In April, the Scottish Government increased the business rates supplement for large businesses from 1.3p to 2.6p in the pound in a move described by ministers as a “modest increase” aimed at helping relieve the burden for smaller firms.
Thirteen of Scotland’s leading business organisations have now written a joint letter to Derek Mackay, cabinet secretary for finance and the constitution, urging a reversal of the decision.
The lobby groups, including CBI Scotland, the Institute of Directors Scotland, the Scottish Council for Development and Industry, Scottish Engineering, Scottish Chambers of Commerce, the Scotch Whisky Association and the Scottish Retail Consortium, argue that the move would help support businesses at a time of uncertainty given the recent Brexit vote.
They also said it would “level the playing field” with England where the supplement remains at 1.3p in the pound.
The supplement, which affects one in every eight commercial premises in Scotland, is expected to add £62m to the rates bill of large firms this year.
“Reducing the surcharge to the level which applies in England would not only be fair and make Scotland’s business rates more competitive, but would also help to reduce the cost base of many hard-pressed businesses at this time of economic uncertainty,” said the letter.
“We appreciate that the 2017 rates revaluation is looming and that the work of the Barclay Review of Business Rates is just beginning to get under way, but a reduction in the large business supplement back to 1.3p would go a long way to levelling the business rates playing field across the UK.” The total tax revenue from business rates in Scotland is forecast to be £2.8 billion this year, up from £2.07bn in 2010-11.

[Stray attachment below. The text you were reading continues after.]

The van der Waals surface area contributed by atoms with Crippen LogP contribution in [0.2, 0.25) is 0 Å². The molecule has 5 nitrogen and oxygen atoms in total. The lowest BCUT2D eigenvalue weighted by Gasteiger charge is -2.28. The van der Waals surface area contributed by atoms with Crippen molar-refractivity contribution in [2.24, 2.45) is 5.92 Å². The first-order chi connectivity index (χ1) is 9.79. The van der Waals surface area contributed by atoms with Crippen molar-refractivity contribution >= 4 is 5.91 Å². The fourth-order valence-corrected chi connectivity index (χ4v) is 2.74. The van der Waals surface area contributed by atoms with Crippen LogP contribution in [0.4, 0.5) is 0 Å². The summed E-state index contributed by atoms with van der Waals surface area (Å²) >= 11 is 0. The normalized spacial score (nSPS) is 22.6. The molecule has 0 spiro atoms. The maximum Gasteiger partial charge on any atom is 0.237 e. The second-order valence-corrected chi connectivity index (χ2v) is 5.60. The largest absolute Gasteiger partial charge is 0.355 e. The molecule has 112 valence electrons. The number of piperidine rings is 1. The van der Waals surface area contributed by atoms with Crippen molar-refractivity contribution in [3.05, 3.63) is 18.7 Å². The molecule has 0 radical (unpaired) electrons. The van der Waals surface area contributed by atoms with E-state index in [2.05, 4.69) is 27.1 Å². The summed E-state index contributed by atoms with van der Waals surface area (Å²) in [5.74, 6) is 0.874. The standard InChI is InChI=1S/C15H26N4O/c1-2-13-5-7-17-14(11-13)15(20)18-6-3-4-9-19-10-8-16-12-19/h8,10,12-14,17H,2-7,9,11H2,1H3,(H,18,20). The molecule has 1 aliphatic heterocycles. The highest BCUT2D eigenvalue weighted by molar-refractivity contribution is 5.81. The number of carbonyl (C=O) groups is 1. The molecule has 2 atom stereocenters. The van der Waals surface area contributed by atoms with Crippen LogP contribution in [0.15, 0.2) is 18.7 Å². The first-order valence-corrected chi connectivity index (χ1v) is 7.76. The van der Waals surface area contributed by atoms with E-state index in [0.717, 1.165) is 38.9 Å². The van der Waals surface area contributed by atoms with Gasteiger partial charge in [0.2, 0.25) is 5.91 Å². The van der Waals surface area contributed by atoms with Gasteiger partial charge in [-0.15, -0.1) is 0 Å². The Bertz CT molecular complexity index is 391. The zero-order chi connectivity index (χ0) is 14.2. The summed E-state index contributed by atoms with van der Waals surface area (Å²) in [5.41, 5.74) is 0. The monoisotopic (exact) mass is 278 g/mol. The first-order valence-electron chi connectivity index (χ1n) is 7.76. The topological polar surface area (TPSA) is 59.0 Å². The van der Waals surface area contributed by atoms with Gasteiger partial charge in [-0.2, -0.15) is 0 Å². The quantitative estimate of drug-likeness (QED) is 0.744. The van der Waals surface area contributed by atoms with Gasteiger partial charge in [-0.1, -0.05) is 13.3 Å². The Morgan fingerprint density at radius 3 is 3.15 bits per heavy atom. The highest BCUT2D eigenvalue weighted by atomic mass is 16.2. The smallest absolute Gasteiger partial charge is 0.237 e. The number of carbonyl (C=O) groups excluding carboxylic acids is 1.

Other business groups to sign the letter include the British Aggregates Association, the Scottish Grocers Federation, the Scottish Tourism Alliance, British Hospitality Association Scotland, the Scottish Food and Drink Federation and the Scottish Property Federation (SPF).
The SPF also yesterday called for the 5 per cent threshold of the residential land and buildings transaction tax (LBTT) – which replaced stamp duty – to be raised to £500,000 in light of figures which had pointed to a downturn in the value and number of transactions in the first year of the tax.
The federation said that the main impact has been at the high value end of the market, above £325,000.
SPF director David Melhuish said: “If you make it harder for people to move at the higher end of the market, then it makes it more difficult for people aspiring to move into that market. This then makes is more difficult for people to get a foot in the housing market at all.”